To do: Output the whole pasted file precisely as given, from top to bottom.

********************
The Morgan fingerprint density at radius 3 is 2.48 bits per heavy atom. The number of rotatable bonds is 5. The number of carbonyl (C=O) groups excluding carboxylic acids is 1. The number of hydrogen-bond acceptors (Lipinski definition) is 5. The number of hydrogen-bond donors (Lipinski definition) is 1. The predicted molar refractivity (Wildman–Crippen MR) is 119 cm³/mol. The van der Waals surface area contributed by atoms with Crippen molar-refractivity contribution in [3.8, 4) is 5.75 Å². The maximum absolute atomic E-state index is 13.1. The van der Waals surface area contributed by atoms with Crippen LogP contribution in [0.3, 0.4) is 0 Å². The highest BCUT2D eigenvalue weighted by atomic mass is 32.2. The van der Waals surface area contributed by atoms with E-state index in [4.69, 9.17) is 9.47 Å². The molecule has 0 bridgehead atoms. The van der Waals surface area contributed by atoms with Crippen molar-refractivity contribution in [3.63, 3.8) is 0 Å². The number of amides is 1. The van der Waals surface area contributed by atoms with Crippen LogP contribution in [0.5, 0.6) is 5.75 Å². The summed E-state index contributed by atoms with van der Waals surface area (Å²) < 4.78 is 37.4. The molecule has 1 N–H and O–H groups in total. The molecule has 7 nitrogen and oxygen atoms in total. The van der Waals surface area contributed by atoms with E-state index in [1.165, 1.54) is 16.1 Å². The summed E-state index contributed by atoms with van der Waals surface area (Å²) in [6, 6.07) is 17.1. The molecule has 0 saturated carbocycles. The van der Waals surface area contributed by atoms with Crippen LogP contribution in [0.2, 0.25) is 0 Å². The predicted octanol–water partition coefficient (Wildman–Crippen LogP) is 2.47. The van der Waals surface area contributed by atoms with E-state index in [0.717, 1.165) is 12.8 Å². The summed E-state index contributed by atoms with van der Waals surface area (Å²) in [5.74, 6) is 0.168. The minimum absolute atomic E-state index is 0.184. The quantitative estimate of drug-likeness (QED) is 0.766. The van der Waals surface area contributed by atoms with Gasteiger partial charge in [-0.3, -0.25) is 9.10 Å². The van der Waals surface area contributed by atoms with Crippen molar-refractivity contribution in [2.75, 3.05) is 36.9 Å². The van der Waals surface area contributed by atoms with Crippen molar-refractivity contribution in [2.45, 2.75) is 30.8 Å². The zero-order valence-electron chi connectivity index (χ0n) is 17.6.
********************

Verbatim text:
The Morgan fingerprint density at radius 3 is 2.48 bits per heavy atom. The number of rotatable bonds is 5. The number of carbonyl (C=O) groups excluding carboxylic acids is 1. The number of hydrogen-bond acceptors (Lipinski definition) is 5. The number of hydrogen-bond donors (Lipinski definition) is 1. The predicted molar refractivity (Wildman–Crippen MR) is 119 cm³/mol. The van der Waals surface area contributed by atoms with Crippen molar-refractivity contribution in [3.8, 4) is 5.75 Å². The maximum absolute atomic E-state index is 13.1. The van der Waals surface area contributed by atoms with Crippen LogP contribution in [0.3, 0.4) is 0 Å². The highest BCUT2D eigenvalue weighted by atomic mass is 32.2. The van der Waals surface area contributed by atoms with E-state index in [4.69, 9.17) is 9.47 Å². The molecule has 0 bridgehead atoms. The van der Waals surface area contributed by atoms with Crippen molar-refractivity contribution in [3.63, 3.8) is 0 Å². The number of amides is 1. The van der Waals surface area contributed by atoms with Crippen LogP contribution in [0.5, 0.6) is 5.75 Å². The summed E-state index contributed by atoms with van der Waals surface area (Å²) < 4.78 is 37.4. The molecule has 1 N–H and O–H groups in total. The molecule has 7 nitrogen and oxygen atoms in total. The van der Waals surface area contributed by atoms with E-state index in [1.165, 1.54) is 16.1 Å². The summed E-state index contributed by atoms with van der Waals surface area (Å²) in [6, 6.07) is 17.1. The molecule has 0 saturated carbocycles. The van der Waals surface area contributed by atoms with Crippen LogP contribution in [0.2, 0.25) is 0 Å². The predicted octanol–water partition coefficient (Wildman–Crippen LogP) is 2.47. The van der Waals surface area contributed by atoms with E-state index in [0.717, 1.165) is 12.8 Å². The summed E-state index contributed by atoms with van der Waals surface area (Å²) in [5.74, 6) is 0.168. The minimum absolute atomic E-state index is 0.184. The quantitative estimate of drug-likeness (QED) is 0.766. The van der Waals surface area contributed by atoms with Gasteiger partial charge in [-0.3, -0.25) is 9.10 Å². The van der Waals surface area contributed by atoms with Crippen molar-refractivity contribution in [2.75, 3.05) is 36.9 Å². The van der Waals surface area contributed by atoms with Crippen molar-refractivity contribution in [2.45, 2.75) is 30.8 Å². The zero-order valence-electron chi connectivity index (χ0n) is 17.6.